The challenge though raised by recent policy decisions is twofold: how we emerge from the pandemic; and the longer-term direction of travel.
The last eighteen months have been exceptional because of the pandemic. The unpreparedness of the U.K. and the ad hoc nature of the policy response in health and economic terms were not unique to us but evident across all western economies. Decisions had to be taken quickly and some were right, as the vaccine roll-out testifies in health terms while in economic policy the furlough scheme prevented sharply higher unemployment, and some undoubtedly wrong, as a subsequent inquiry will no doubt show.
There will be lasting legacies in many areas of health and economics. The crisis has also led to unconventional monetary and fiscal policies, with a significant increase in the role of the state, in the UK and globally, too, with public debt at its highest share of global GDP. This has led to an unprecedented expansion of the balance sheets of central banks as they have bought sizeable amounts of debt as public sector debt has risen sharply.
Such a situation should not lead to the perception that there is magic money tree, with debt able to rise constantly, nor to the idea that in the future state intervention can be justified always. There is a role for fiscal policy to play, particularly in response to economic shocks. Indeed, the excessive reliance on monetary policy as a shock absorber over the last decade, or so, has fed asset price inflation, and could be feeding wider inflationary pressures now while also resulting in financial markets not pricing properly for risk. Also, the set of circumstances of low inflation, rates and yields has allowed room for fiscal manoeuvre, justifying the attraction of public investment in infrastructure where returns exceed borrowing costs. But the debt still has to be repaid, ideally through stronger economic growth that boosts tax revenues, and allows the ratio of debt to GDP to be reduced gradually, over time.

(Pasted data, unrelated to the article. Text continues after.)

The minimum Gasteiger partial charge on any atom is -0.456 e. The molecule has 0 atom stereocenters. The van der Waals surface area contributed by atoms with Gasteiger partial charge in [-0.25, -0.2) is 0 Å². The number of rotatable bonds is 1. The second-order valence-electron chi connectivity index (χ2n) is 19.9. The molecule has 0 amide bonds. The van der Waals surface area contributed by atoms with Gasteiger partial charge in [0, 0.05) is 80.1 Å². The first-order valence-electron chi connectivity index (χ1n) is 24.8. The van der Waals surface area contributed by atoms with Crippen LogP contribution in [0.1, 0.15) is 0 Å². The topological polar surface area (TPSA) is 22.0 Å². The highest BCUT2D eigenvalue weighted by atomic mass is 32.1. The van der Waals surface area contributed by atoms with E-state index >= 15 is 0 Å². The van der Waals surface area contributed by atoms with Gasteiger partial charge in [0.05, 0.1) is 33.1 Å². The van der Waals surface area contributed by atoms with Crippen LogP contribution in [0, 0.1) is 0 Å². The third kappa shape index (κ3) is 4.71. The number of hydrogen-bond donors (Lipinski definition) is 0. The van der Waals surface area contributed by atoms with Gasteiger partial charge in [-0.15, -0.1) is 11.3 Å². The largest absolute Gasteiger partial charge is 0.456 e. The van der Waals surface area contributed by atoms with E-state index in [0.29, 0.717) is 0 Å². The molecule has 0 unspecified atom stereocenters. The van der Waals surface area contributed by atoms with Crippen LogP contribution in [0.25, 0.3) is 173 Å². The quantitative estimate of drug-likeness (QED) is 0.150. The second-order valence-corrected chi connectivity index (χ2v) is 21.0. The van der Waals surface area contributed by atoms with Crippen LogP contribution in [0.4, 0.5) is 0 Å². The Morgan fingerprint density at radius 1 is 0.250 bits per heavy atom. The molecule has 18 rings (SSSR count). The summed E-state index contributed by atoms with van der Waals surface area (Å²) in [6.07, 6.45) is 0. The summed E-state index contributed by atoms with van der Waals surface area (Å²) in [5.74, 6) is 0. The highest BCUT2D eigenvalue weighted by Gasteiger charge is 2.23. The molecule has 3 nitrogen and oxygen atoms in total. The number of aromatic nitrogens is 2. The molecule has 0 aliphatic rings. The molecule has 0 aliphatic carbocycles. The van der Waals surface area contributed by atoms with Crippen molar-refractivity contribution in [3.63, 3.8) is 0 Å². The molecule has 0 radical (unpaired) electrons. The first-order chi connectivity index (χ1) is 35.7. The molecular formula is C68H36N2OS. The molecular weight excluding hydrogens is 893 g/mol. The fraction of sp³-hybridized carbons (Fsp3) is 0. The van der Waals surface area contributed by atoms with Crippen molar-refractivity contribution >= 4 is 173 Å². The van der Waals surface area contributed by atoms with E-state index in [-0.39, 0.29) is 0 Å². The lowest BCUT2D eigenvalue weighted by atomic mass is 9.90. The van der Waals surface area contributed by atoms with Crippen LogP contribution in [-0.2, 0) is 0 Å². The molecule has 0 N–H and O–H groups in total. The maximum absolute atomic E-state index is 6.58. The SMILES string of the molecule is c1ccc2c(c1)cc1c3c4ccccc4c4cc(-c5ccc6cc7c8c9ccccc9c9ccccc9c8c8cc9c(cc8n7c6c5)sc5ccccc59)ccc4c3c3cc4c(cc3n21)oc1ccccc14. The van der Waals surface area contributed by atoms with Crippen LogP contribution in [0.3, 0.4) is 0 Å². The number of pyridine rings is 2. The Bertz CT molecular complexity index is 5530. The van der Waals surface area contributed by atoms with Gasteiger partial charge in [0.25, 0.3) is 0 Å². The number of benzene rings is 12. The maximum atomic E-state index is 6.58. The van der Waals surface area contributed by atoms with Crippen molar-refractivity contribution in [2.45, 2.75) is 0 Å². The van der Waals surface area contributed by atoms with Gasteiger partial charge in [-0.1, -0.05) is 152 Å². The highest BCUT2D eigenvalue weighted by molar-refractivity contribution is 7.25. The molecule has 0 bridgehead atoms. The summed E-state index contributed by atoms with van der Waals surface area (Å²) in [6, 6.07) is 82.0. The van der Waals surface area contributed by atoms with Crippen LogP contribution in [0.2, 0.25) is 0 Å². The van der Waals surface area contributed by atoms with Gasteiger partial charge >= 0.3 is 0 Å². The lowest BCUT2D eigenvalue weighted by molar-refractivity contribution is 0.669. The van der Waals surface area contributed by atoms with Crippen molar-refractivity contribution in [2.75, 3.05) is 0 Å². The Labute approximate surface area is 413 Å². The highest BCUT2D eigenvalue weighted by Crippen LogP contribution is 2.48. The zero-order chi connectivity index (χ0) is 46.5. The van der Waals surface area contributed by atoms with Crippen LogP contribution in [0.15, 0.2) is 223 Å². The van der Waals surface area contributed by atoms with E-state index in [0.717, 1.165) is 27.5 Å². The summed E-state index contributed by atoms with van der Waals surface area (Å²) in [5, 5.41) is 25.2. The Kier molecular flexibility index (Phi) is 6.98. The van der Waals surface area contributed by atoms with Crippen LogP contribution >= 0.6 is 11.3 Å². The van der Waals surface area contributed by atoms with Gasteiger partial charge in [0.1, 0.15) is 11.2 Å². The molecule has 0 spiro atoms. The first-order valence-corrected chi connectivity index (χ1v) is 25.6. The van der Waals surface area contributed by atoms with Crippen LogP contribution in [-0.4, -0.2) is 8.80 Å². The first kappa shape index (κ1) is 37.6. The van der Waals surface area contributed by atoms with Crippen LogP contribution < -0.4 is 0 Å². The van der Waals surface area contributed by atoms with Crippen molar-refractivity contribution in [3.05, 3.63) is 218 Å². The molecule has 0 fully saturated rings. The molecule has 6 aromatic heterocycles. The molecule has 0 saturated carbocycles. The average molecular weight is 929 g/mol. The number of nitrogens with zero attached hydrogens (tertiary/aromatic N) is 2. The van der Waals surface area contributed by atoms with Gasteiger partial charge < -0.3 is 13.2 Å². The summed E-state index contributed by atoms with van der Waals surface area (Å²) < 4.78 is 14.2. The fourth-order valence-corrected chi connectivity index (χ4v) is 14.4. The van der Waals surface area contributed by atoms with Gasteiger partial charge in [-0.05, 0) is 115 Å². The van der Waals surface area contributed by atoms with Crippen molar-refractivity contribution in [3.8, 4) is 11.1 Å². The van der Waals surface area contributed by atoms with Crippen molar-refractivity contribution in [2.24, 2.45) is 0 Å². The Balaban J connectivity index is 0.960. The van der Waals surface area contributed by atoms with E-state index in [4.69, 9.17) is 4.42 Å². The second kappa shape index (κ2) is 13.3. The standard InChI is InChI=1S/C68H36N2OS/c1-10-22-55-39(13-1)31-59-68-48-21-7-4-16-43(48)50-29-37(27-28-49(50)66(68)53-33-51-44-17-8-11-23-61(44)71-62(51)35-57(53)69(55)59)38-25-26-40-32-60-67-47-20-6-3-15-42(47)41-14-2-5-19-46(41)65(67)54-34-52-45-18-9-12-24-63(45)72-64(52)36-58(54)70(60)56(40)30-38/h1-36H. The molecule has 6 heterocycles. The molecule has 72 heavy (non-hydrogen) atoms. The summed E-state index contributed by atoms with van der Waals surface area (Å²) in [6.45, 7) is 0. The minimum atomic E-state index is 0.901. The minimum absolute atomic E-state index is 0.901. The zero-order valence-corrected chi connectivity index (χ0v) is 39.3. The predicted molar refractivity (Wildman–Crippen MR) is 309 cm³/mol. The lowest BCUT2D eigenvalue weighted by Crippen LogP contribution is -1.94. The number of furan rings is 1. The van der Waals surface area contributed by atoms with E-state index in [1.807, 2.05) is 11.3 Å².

In all of this to criticise the government for its interventions recently in areas such as car manufacturing and steel would seem low down on the list of areas of concern. There is also a need to differentiate between near-term tactics and the longer-term vision.
If one was to criticise it would not be about help to Nissan or to steel, but top of the list would be the absence of any clear economic vision. A pro-growth strategy is needed. Governments should not micro-manage, deciding on a case-by-case basis where to give industrial handouts, but they should have a clear policy direction, underpinned by the right incentives such as tax as low as possible and by smart, not unnecessarily burdensome regulations.